In naming the title track of their new album The Whole Love, I doubt that Wilco had prophecy in mind, but they couldn’t have picked a more apt title.
“The Art of Almost” is a thrilling exploration of sonic textures and mashed together rhythms. Ending up in a full on blow out in which Nels Cline is set free for the first (and only) time on the album, it bristles with an energy and a swagger that is more often reserved for the bands live performances. And that energy carries over into I Might, the albums first single that was revealed at their Solid Sound Festival this summer. But it’s a steep drop of a precipice from there on out.
And that drop is not for lack of trying, but as a band Wilco seems to have come to an unexpected crossroads in their career. While they still remain a force to be reckoned with on the stage, their last effort Wilco (The Album) was by all accounts a flat out failure. It took everything that had ever been exciting and innovative about the band and stripped it away, leaving collection of songs that were unnecessary as they were uninspired. It was an unexpected plunge to rock bottom for the band, but you know what they say; once you’ve hit the bottom there’s nowhere to go but up.
While The Whole Love doesn’t plum the depths of the previous album, it doesn’t do much to rise above it either. Rather than excite, the majority of songs in this set do little more than act as a serviceable reminder that yes, there is a band named Wilco, and this is what they sound like. For a long time band leader Jeff Tweedy used to joke that Wilco were the kings of “Dad Rock”. It was funny at the time because the music was anything but. The albums A Ghost Is Born and Sky Blue Sky arguably contain some of the best moments in Wilco’s catalog (the solo on “Impossible Germany”; the explosion of manic guitar at the end of “Handshake Drugs”), moments that are frustratingly just gone from the more recent material. In short, it would seem that Wilco has turned into a band that is now in the actual business of turning predictably safe, yet entirely pleasing “Dad Rock.”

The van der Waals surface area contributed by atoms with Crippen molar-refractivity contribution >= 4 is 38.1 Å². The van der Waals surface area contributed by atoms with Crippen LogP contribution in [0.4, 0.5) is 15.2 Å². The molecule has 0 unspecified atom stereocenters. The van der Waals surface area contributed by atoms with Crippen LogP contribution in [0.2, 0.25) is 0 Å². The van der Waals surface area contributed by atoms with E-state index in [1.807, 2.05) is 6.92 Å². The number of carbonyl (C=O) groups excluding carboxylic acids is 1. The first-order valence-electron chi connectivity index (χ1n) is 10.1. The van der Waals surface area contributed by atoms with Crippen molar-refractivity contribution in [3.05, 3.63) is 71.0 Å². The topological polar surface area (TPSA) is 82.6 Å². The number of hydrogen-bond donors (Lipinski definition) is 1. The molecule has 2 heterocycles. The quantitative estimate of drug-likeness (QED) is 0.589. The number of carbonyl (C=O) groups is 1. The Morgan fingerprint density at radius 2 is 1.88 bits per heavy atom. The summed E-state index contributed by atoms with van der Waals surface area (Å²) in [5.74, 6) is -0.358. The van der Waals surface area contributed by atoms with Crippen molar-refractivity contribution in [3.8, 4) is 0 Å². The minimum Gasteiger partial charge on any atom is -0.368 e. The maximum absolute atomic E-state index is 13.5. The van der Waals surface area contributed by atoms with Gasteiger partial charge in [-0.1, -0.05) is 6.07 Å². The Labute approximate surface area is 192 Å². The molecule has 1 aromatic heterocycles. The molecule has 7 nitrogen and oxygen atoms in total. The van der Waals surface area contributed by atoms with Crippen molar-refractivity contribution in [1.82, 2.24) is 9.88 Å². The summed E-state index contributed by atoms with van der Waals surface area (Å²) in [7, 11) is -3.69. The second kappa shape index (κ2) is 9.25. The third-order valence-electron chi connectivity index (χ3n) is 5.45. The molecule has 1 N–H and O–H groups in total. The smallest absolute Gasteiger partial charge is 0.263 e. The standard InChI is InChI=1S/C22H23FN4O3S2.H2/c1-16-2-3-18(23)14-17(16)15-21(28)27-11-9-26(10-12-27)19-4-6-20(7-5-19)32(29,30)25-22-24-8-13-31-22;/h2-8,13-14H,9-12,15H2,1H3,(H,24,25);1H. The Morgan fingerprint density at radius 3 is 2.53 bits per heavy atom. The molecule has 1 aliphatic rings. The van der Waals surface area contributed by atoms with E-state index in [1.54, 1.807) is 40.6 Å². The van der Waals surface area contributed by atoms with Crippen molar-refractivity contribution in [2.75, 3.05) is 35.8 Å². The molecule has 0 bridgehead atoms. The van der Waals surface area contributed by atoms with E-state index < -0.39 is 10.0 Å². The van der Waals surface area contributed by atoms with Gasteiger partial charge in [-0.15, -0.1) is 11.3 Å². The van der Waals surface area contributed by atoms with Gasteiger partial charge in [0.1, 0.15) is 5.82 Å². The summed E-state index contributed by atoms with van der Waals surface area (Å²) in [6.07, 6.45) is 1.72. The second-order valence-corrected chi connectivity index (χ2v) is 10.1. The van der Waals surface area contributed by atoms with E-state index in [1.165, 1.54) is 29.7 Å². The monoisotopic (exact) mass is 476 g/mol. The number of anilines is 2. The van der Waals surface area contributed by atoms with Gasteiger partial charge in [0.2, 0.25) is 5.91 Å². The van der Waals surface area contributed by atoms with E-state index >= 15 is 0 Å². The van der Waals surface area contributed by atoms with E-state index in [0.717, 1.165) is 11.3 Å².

Songs like “Sunloathe”, “Dawned On Me“ and “Capitol City” seek to capitalize on the pop-psychedlia wonder that the band achieved with their 1999 classic, and by far best, album Summerteeth¸but the results end up sounding more like a band who obviously love that record, but have no idea how to create that sort of magic anymore. In fact The Whole Love is steeped in those kinds of flourishes but they mostly sound like afterthoughts to try and punch up songs that might not have been ready to survive in the wild on their own.
Perhaps the biggest disappointment here is that once again, the great Nels Cline is for the most part, criminally underutilized. Yes I know that he didn’t join the band until after the guitar heavy A Ghost Is Born, so there’s not much precedence for his playing on the records, but as anyone who has seen the band in it’s current incarnation live can attest, Cline is the bands not-so-secret weapon. Cline’s assaults on his guitar in a live setting brings out the twisted beauty that can be found in even the weakest of Wilco’s songs, and serves to elevate the band to a place they just couldn’t possibly reach before his addition. To either not try or not be able to capture that electrifying energy on record twice now is as unfortunate as it is confusing. If it’s the latter situation that is at player here, then the misstep can be somewhat forgiven. Bands have sought to capture that live energy on record for decades to no avail. But if it is the former, then one has to wonder if Wilco have simply lost their creative guidepost and are drifting aimlessly about a sea of their own success.
It’s not all bad though. The one two punch of “Art of Almost” and “I Might” set the tone for a great album that could have been. And the album’s title track, with it’s eye set squarely on early 70’s AM radio is as good a pop song as you’re going to get this year. In fact the reality is that if you’ve never heard Wilco before this would be a perfectly acceptable entry point. The Whole Love is pleasingly safe “Dad rock” that you’re not going to have to think too hard about. And that, I guess is the whole problem.
Those of us who have been around since the beginning have come to expect records that challenge our expectations of what a rock/pop song can be. There was always a high bar set for the band, but somehow they always managed to blow right on past it…until now. I’m not going to speculate here as to what the reasons behind this shift in ambition are, but it’s pretty clear that the band who once reached for the stars is perfectly content hanging out in the middle ground these days.
To be fair, it’s a solid middle ground, but it’s a place that only almost good records will ever spring from. That’s a place that nobody could have predicted Wilco would end up at, but hopefully what we’re looking at here is merely brief detour in the bands creative output instead of the beginning of a slow decline into irrelevance.